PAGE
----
Use this URL to cite or link to this record in EThOS: http://ethos.bl.uk/OrderDetails.do?uin=uk.bl.ethos.658514
Title: Archaic trade in the northern Aegean : the case of Methone in Pieria, Greece
Author: Kasseri, Alexandra
Awarding Body: University of Oxford
Current Institution: University of Oxford
Date of Award: 2015
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Abstract:
Recent discoveries near the village of Nea Agathoupoli, in Pieria, Greece have revealed the remains of an ancient town, identifiable with the ancient town of Methone, a putative Eretrian colony founded, according to Plutarch, in ca. 733 BC. From the material excavated so far, the town’s zenith was in the Late Geometric and Archaic periods, well documented by the high amounts of imports from all regions of the ancient world, especially by imported transport vessels. The significant percentage of transport amphorae in comparison to that of fine pottery strongly indicates the settlement's commercial character and suggests that Methone was operating as a redistribution centre which supplied Macedonia's hinterland with goods. This study is based on unpublished pottery analyzed here, for the first time. Among the regions, whose products are most popular in Methone are Chios and Athens, although more Eastern Greek towns such as Samos and Miletus had trading relations with Methone, too. Settlers from the these regions may have established themselves in Methone, but the initiative for the foundation of the town was, most probably, taken by Euboeans, whose activity in the Northern Aegean, in the Geometric period, was strong. Alongside the abundant imported vessels, a large amount of locally made transport vessels was unearthed. These early archaic amphora types (early 6th century BC), which have also been found in other sites in the Northern Aegean and possibly Northern Ionia, have been known in literature by my study. The discovery of these local transport vessels reveals participation by the local population in trading transactions and manufacture of a product which was packaged and circulated among the Northern Aegean towns. A mixed cultural environment starts to form in archaic Methone and includes Euboeans, Eastern Greeks, local Thracians and others, including Macedonian neighbours. Having emerged as the most powerful military force of the area, the Macedonians residing in nearby Bottiaia, constantly expanding, were, arguably, involved in the commercial activities at Methone. This study suggests that because of Methone's geographical location and proximity to the capital of the Macedonian kingdom, Aigai (modern Vergina), Methone functioned as the capital's face to the sea, as the royal harbour of Macedonia, until it was destroyed by Philip II, in 354 BC when all activities related to trade moved to neighbouring Pydna. Methone's finds together with other Northern Aegean settlements mentioned in this study reveal how important, even indispensable, this part of the ancient world was to the commercial networks of the archaic Mediterranean. The Northern Aegean is, therefore, not only well integrated into networks connecting southern and Eastern Greece, Egypt and the Levantine coast, but constitutes a vital part of them from the 8th century BC, onwards.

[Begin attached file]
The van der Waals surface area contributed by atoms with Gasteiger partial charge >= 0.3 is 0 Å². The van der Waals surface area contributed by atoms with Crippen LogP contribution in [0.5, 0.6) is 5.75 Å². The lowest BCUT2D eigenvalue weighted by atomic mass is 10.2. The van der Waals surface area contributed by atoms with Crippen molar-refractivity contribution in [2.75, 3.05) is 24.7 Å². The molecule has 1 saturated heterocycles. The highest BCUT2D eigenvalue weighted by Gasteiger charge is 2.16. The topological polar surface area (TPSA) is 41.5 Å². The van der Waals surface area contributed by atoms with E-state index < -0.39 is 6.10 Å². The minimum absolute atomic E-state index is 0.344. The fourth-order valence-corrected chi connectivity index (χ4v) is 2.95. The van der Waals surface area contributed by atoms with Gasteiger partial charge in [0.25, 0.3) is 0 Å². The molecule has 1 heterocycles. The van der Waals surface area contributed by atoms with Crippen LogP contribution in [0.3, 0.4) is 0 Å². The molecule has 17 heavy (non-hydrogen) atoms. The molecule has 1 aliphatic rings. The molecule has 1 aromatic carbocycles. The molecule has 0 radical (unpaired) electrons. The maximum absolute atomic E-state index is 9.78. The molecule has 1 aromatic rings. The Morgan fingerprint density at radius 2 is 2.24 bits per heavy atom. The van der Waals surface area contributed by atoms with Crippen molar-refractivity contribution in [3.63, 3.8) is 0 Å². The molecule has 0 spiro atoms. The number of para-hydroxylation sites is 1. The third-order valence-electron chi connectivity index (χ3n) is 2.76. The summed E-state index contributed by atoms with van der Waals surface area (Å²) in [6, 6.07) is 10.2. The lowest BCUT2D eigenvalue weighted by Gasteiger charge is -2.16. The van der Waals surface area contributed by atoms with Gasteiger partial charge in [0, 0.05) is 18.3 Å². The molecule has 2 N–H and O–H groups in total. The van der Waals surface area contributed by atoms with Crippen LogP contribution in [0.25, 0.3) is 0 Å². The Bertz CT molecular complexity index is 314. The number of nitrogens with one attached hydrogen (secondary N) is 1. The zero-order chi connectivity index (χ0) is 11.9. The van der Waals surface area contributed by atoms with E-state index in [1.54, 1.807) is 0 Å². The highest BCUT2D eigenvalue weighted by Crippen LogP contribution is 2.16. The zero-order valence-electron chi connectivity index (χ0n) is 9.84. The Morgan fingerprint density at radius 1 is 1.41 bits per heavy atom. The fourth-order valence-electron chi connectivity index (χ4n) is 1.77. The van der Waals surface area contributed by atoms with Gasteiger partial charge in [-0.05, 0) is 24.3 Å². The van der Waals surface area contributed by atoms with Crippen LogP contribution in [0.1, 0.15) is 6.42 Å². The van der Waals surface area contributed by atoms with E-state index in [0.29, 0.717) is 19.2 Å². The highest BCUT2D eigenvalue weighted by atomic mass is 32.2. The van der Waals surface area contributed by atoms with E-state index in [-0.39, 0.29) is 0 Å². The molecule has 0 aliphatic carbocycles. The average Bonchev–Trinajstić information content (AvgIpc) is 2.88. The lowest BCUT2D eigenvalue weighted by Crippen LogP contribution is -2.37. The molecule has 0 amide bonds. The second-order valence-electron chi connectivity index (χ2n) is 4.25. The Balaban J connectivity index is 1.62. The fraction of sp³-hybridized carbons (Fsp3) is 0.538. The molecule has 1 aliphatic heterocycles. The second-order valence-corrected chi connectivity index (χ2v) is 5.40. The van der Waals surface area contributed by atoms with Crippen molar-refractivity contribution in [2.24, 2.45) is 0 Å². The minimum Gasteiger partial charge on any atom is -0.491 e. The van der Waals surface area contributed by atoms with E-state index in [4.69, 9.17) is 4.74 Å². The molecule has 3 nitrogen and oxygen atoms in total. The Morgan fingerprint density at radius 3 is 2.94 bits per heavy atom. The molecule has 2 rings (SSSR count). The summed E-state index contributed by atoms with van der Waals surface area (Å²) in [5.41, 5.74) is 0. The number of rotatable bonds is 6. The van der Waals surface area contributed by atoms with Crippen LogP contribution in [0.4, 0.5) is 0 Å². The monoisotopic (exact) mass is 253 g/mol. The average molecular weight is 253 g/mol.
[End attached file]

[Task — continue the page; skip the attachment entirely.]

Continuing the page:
Supervisor: Lemos, Irene S. Sponsor: Not available
Qualification Name: Thesis (Ph.D.) Qualification Level: Doctoral
EThOS ID: uk.bl.ethos.658514  DOI: Not available
Keywords: Archaic Greek Commerce ; Macedonia ; Trade ; Geography and History of Ancient Macedonia ; Methone ; Amphorae ; Ancient Greek Colonies of the Northern Aegean ; Ancient Commerce ; Archaic Greece ; Ancient Macedonia ; Ancient Euboeans
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